or the theatrical process unfolding on stage. He empathized with the characters, ... Suffice it to say, I left the theatre utterly unimpressed.
Author: Art Babayants
Publisher: Cambridge Scholars Publishing
Category: Performing Arts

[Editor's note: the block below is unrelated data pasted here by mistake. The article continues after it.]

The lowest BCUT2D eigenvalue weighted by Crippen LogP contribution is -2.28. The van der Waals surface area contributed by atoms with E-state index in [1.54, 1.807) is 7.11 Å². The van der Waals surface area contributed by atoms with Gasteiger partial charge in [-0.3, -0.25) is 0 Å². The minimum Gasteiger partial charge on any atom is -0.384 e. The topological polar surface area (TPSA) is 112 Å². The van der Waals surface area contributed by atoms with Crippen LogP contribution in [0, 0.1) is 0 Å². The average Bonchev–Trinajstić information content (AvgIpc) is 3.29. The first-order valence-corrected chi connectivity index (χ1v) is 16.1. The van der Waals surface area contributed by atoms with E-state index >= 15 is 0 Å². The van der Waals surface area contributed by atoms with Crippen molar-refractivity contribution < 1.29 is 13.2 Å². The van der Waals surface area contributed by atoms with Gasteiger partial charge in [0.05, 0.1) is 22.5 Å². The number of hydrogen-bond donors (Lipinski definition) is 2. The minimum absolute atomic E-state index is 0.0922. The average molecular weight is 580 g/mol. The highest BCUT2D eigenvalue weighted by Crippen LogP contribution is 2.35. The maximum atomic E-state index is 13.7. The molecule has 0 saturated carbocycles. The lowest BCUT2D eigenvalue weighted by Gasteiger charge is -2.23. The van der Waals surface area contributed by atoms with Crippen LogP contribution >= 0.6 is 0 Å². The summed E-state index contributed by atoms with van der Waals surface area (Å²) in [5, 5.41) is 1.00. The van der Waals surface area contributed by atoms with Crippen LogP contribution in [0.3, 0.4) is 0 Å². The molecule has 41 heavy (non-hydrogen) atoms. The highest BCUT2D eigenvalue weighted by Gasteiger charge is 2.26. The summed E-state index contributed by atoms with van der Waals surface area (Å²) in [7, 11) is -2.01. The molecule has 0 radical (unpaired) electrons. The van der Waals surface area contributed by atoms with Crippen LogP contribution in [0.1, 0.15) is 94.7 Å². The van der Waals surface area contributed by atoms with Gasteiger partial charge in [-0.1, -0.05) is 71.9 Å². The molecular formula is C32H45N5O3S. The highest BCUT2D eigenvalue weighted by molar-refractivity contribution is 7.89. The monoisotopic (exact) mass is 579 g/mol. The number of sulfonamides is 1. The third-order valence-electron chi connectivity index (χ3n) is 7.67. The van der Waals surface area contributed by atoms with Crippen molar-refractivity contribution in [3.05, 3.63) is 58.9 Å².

As early as Plato, theorists acknowledged the power of theatre as a way of teaching young minds. Similarly, starting with Plato, philosophers occasionally adopted an anti-theatrical stance, worried by the “dangers” theatre posed to society. The relationships between learning and theatre have never been seen as straightforward, obvious, or without contradictions. This volume investigates the complexity of the intersection of theatre and learning, addressing both the theoretical and practical aspects of it. In three sections—Reflecting, Risking, and Re-imagining—theatre researchers, education scholars, theatre practitioners consider the tensions, frictions and failures that make learning through theatre, in theatre and about theatre interesting, engaging, and challenging. Loosely based on the proceedings from the 20th Festival of Original Theatre (F.O.O.T.), which took place in February 2012 at the University of Toronto, this book contains academic articles and interviews, as well as position, reflection and provocation papers from both established researchers in the field of Applied Theatre, such as Professor Helen Nicholson and Professor Kathleen Gallagher, as well as experienced and emergent scholars in Education, Theatre, Dance and Performance Studies. It also introduces the unorthodox work of the pre-eminent Swedish director and inventor of Babydrama, Suzanne Osten, to the academic audience. Theatre and Learning will be interesting to a wide range of audiences, such as theatre artists and students, theatre researchers and educators, and will be particularly useful for those teaching Theatre Theory and Practice, including Applied Theatre, in higher education.